Welcome to Thursday Coffee Hour. This is an open topic thread so help yourself to the goodies and sit a spell and let us know what is new in your life. Yesterday I turned 65. I guess that officially makes me old. I have a Medicare card to prove it. Most of the time I don’t feel old. I guess having three teenagers around who think you are a “kick ass Aunt” helps to keep you young.
Looking back at 65 years there are so many things that stand out. I was lucky with my parents. My Dad encouraged me to dream and think. He was a scientist who was still fascinated by the paranormal. We often exchanged books on ghosts, the Bermuda Triangle, etcetera. We also exchanged books on black holes and astronomy. Dad was never sure what to do with an only daughter among four boys so he treated me like one of the boys. I was a tomboy, which helped, and we frequently played ball together. He taught me baseball and football. I can trace my love of sports to my sports nut Dad. I have the Joe Montana shrine to prove it. I learned early that I didn’t have to conform to gender stereotypes.
I remember a report card from my second grade teacher, Mrs. Bluestein, with the words “take a look at her art.” That started me on the road to being an artist. It is something that I still do to this day. When arthritis made it impossible for me to hold a pen or paintbrush for any length of time I turned to computer art. I learned to let nothing get in the way of doing what I loved so much. Art is a part of me and if I need an ergonomic mouse to do it then that’s what I’ll use.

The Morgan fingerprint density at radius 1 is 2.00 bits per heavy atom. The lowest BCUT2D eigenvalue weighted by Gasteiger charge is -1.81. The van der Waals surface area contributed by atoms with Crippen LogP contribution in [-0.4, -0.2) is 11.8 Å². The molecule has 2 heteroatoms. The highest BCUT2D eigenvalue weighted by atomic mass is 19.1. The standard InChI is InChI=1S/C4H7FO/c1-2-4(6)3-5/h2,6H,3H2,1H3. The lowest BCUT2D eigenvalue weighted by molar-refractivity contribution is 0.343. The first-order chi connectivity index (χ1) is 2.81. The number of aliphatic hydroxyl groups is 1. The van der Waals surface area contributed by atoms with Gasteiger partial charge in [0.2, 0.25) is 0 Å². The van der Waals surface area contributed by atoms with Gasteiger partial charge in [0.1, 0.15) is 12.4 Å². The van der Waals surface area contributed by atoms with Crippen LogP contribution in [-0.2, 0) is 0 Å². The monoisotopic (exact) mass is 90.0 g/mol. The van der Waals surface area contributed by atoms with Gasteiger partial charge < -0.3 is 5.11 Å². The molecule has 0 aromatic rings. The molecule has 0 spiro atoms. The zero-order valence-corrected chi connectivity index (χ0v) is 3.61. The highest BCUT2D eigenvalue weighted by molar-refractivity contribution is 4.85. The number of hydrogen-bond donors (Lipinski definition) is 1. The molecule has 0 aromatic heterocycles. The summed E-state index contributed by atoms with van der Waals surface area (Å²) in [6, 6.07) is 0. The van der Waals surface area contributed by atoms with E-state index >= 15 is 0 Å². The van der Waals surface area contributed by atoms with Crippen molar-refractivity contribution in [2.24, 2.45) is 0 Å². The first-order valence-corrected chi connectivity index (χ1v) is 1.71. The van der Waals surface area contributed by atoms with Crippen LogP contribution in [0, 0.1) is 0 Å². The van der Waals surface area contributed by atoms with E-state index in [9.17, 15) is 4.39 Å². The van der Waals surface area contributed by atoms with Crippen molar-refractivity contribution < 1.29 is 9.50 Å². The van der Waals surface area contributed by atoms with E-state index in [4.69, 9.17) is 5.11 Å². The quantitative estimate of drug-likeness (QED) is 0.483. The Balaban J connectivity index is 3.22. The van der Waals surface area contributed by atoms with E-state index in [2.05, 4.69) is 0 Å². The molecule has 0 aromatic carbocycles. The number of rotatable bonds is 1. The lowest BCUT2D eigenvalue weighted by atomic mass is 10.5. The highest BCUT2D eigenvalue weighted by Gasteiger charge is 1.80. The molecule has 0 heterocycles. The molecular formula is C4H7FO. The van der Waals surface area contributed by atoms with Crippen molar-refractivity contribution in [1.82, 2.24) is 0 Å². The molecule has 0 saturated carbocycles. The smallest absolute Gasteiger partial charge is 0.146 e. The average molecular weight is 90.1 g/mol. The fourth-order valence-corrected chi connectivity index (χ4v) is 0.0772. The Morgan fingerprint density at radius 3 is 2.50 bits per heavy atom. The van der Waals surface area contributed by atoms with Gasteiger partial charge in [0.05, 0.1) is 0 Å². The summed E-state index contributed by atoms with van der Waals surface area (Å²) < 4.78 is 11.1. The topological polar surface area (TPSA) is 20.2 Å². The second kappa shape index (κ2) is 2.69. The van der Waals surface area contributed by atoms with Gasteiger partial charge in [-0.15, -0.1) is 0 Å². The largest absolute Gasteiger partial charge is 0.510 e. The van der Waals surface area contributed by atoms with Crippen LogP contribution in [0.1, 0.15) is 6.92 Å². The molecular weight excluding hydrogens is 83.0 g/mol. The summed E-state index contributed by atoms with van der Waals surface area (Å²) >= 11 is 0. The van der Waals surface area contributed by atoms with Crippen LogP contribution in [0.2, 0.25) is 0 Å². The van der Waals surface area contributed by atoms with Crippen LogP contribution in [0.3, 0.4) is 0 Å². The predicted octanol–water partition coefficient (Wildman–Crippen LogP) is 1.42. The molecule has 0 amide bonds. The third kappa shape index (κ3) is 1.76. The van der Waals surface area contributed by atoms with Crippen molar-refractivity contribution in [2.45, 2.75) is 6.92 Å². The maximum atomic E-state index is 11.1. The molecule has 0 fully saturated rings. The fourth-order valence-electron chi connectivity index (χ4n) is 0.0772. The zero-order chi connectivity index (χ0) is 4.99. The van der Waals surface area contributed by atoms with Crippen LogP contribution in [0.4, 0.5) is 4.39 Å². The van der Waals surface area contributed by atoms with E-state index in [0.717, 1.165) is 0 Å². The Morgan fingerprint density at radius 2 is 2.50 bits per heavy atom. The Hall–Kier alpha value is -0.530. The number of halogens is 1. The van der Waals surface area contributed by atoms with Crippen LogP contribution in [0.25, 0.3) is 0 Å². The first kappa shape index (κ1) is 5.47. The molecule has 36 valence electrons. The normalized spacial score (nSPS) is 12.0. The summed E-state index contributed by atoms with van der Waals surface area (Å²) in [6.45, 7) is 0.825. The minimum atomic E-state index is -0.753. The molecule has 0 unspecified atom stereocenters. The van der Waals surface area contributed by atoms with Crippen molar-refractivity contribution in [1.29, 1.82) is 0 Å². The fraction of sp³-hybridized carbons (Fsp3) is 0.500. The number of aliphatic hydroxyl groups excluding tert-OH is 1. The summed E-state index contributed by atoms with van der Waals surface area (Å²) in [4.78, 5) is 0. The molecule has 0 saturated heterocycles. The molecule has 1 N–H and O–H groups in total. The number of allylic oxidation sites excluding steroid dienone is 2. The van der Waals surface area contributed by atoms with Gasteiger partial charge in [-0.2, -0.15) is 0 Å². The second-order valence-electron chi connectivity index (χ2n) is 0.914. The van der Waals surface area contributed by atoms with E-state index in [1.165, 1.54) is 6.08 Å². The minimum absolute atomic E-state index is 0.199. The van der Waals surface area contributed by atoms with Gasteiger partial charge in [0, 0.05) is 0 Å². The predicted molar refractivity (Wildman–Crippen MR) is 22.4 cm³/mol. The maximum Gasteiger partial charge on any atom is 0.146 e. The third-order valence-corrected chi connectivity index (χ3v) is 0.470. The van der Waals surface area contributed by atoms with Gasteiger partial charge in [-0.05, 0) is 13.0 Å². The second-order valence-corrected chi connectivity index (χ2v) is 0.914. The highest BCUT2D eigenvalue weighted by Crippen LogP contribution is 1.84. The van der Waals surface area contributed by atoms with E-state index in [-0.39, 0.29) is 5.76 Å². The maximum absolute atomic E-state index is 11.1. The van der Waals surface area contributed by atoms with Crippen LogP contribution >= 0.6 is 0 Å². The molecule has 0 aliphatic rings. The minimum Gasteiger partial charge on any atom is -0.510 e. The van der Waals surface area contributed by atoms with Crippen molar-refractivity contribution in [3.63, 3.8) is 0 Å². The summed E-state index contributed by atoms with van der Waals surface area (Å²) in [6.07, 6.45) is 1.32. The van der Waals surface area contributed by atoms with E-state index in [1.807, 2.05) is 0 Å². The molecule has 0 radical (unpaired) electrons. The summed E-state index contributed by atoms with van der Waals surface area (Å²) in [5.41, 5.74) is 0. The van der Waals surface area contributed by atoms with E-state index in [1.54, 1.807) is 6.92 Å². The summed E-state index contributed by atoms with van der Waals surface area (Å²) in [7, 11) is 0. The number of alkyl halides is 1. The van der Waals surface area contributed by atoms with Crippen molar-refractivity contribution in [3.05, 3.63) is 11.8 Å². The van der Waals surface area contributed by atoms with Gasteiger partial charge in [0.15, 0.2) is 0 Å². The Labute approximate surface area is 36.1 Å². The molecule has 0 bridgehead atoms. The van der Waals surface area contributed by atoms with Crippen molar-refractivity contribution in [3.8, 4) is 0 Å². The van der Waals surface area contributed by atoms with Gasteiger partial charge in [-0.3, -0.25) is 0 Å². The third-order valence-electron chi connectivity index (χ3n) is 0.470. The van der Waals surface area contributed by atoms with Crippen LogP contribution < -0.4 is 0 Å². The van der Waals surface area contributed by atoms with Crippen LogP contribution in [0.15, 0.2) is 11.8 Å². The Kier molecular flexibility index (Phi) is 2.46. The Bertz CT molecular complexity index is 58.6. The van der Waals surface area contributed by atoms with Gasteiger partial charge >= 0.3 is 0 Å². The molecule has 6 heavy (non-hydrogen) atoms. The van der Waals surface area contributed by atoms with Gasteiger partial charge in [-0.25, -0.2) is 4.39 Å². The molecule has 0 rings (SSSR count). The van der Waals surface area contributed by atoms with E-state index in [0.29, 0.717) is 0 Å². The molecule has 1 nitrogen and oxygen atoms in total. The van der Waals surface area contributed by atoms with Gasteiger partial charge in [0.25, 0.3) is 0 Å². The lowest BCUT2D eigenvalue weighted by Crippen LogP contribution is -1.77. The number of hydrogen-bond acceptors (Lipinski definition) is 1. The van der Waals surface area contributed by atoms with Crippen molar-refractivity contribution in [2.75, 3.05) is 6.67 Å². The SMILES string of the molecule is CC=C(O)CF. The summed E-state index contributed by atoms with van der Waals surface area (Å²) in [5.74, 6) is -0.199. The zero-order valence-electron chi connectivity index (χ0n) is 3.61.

I remember the Beatles. I remember watching them on the Ed Sullivan Show. I still have original LPs from that era. The first time I wrote a letter to a newspaper was trying to explain to a columnist why this music was important to us and why we liked it. He wrote a column based on my letter and was actually respectful of my views. I learned if you present your views respectfully that you can get others to actually listen to you. I have been writing ever since.